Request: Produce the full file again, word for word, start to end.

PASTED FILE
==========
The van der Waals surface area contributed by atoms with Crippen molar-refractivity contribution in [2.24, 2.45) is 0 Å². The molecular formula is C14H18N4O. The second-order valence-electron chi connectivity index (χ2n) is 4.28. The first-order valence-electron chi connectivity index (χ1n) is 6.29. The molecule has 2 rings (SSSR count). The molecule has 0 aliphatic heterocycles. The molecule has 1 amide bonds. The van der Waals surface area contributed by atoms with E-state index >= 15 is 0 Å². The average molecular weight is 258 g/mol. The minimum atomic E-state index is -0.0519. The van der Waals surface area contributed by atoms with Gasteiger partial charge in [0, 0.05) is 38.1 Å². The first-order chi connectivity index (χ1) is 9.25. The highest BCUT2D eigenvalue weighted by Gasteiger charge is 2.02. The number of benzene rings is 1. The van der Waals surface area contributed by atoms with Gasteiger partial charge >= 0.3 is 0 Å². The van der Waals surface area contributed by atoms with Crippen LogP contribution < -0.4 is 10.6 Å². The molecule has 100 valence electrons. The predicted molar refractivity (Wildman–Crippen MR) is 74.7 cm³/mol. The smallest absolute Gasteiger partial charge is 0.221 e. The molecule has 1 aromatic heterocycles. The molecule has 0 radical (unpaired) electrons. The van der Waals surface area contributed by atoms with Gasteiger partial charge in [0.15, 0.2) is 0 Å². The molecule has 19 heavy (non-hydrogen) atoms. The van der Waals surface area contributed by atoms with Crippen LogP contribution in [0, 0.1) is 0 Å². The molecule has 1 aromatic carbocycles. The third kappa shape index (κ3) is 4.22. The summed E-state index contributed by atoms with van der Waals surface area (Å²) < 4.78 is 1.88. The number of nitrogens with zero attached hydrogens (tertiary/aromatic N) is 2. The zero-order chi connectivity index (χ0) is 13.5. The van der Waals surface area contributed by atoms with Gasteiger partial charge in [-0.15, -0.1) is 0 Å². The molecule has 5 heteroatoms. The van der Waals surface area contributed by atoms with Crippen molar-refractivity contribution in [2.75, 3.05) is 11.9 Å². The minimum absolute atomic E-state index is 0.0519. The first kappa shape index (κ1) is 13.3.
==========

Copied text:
The van der Waals surface area contributed by atoms with Crippen molar-refractivity contribution in [2.24, 2.45) is 0 Å². The molecular formula is C14H18N4O. The second-order valence-electron chi connectivity index (χ2n) is 4.28. The first-order valence-electron chi connectivity index (χ1n) is 6.29. The molecule has 2 rings (SSSR count). The molecule has 0 aliphatic heterocycles. The molecule has 1 amide bonds. The van der Waals surface area contributed by atoms with E-state index >= 15 is 0 Å². The average molecular weight is 258 g/mol. The minimum atomic E-state index is -0.0519. The van der Waals surface area contributed by atoms with Gasteiger partial charge in [0, 0.05) is 38.1 Å². The first-order chi connectivity index (χ1) is 9.25. The highest BCUT2D eigenvalue weighted by Gasteiger charge is 2.02. The number of benzene rings is 1. The van der Waals surface area contributed by atoms with Gasteiger partial charge >= 0.3 is 0 Å². The van der Waals surface area contributed by atoms with Crippen LogP contribution < -0.4 is 10.6 Å². The molecule has 100 valence electrons. The predicted molar refractivity (Wildman–Crippen MR) is 74.7 cm³/mol. The smallest absolute Gasteiger partial charge is 0.221 e. The molecule has 1 aromatic heterocycles. The molecule has 0 radical (unpaired) electrons. The van der Waals surface area contributed by atoms with Gasteiger partial charge in [0.15, 0.2) is 0 Å². The molecule has 19 heavy (non-hydrogen) atoms. The van der Waals surface area contributed by atoms with Crippen LogP contribution in [0, 0.1) is 0 Å². The molecule has 1 aromatic carbocycles. The third kappa shape index (κ3) is 4.22. The summed E-state index contributed by atoms with van der Waals surface area (Å²) < 4.78 is 1.88. The number of nitrogens with zero attached hydrogens (tertiary/aromatic N) is 2. The zero-order chi connectivity index (χ0) is 13.5. The van der Waals surface area contributed by atoms with Gasteiger partial charge in [-0.15, -0.1) is 0 Å². The molecule has 5 heteroatoms. The van der Waals surface area contributed by atoms with Crippen molar-refractivity contribution in [2.75, 3.05) is 11.9 Å². The minimum absolute atomic E-state index is 0.0519. The first kappa shape index (κ1) is 13.3.